Behind The Book With Tosca Lee

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Behind The Book With Tosca Lee 

Today I have the honor and pleasure of doing my latest Behind The Book Q&A with New York Times Bestselling author Tosca Lee. The topic of this Behind The Book is about Tosca Lee’s book co-written with Marcus Brotherton The Long March Home: A World War II Novel of the Pacific. I was lucky enough to do two separate Q&As with Tosca and Marcus and I finished the book. 

Q: Tosca for the readers who haven’t read the book would you like to tell them a little bit about The Long March Home & why you and Marcus chose to write this?

A: Absolutely! This is the story of Jimmy Propfield and his two best friends, Hank and Billy, who enlist in the Army in 1941 and are stationed in the Philippines. Life seemed really great for them until the morning of December 8, 1941, when—just 10 hours after the bombing of Pearl Harbor—the Philippines was bombed and plunged into war. For the boys, it’s the beginning of four months of survival that ends with the Allied surrender in April, 1942. Rather than end the danger to their lives, the surrender brings with it the atrocity known today as The Bataan Death March. It’s only the beginning of their nearly four year bid to survive life as POWs. 

Q: What was the research process like when writing The Long March Home? 

A: A lot of survivor accounts. They’re harrowing and remarkable for their candor and detail. For those interested in learning more, I recommend Donald Knox’s Death March and my coauthor Marcus Brotherton’s A Bright and Blinding Sun.

Q: It was amazing to learn that Felipa Culala was a real female guerilla commander in the Philippines. While Jimmy, Hank and Billy were fictional characters, are they based off of real soldiers?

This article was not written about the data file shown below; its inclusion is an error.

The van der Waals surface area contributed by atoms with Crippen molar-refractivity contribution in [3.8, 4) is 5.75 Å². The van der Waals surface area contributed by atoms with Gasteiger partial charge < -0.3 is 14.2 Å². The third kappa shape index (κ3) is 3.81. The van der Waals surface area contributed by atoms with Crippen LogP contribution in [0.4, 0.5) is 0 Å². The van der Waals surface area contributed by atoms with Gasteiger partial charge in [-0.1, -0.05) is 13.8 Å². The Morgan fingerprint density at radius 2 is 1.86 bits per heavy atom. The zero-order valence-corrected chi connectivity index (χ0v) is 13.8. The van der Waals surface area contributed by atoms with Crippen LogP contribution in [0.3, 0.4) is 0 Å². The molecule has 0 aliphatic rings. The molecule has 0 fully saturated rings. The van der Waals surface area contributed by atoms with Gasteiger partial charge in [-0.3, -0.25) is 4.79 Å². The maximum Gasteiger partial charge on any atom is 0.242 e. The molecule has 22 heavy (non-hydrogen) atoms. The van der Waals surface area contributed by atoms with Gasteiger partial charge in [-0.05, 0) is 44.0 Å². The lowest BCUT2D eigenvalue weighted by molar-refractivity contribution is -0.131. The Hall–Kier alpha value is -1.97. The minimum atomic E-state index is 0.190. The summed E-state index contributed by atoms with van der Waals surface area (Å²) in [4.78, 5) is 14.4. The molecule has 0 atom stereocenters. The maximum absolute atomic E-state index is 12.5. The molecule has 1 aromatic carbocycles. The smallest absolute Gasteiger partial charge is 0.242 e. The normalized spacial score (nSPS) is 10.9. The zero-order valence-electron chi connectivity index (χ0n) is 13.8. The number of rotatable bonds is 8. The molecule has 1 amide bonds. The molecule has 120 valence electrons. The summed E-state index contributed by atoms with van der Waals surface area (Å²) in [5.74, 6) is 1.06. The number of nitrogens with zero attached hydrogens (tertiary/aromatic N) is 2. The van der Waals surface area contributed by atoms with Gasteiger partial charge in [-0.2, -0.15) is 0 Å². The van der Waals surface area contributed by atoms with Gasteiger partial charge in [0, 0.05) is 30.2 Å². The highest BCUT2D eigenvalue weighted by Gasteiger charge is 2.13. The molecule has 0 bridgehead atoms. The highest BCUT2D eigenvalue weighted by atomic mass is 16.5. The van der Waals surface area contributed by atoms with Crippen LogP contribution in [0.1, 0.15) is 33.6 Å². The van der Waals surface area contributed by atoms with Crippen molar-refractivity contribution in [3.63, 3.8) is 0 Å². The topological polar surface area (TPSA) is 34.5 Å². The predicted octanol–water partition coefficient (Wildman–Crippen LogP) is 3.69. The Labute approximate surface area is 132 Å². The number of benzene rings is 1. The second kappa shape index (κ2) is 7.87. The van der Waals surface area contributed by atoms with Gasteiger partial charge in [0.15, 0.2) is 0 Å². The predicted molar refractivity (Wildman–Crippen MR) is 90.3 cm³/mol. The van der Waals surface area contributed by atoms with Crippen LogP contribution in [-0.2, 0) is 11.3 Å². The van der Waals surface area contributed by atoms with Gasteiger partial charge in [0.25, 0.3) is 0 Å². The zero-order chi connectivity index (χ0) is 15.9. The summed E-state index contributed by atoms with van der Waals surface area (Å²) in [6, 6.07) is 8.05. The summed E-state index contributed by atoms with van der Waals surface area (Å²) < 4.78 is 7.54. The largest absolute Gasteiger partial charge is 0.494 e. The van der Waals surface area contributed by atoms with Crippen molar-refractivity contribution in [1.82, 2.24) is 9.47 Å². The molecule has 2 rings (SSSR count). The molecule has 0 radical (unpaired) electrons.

A: Felipa Culala was a fascinating woman and real life freedom fighter. And she wasn’t alone—there were actually other women like her fighting to defend their country. Jimmy, Hank, and Billy are all fictional, but their stories are inspired by survivor accounts. Everything that happened to them from the moment they enlisted in the story happened to someone fighting over there.

Q: The story flipped from Mobile Alabama before the war to the war in the Pacific. What made you both choose to write the story this way?

A: The dual timeline was really important for two reasons: we wanted to give our readers a break from the brutality of war in the Pacific and return every so often to a more nostalgic, more innocent time. This had the effect of taking a break from the grueling war narrative, but also of raising the stakes for these characters we got to know so very well.

Q: What lessons do you hope readers take away from reading The Long March Home? 

A: Gratitude, most of all, and the power of hope and friendship.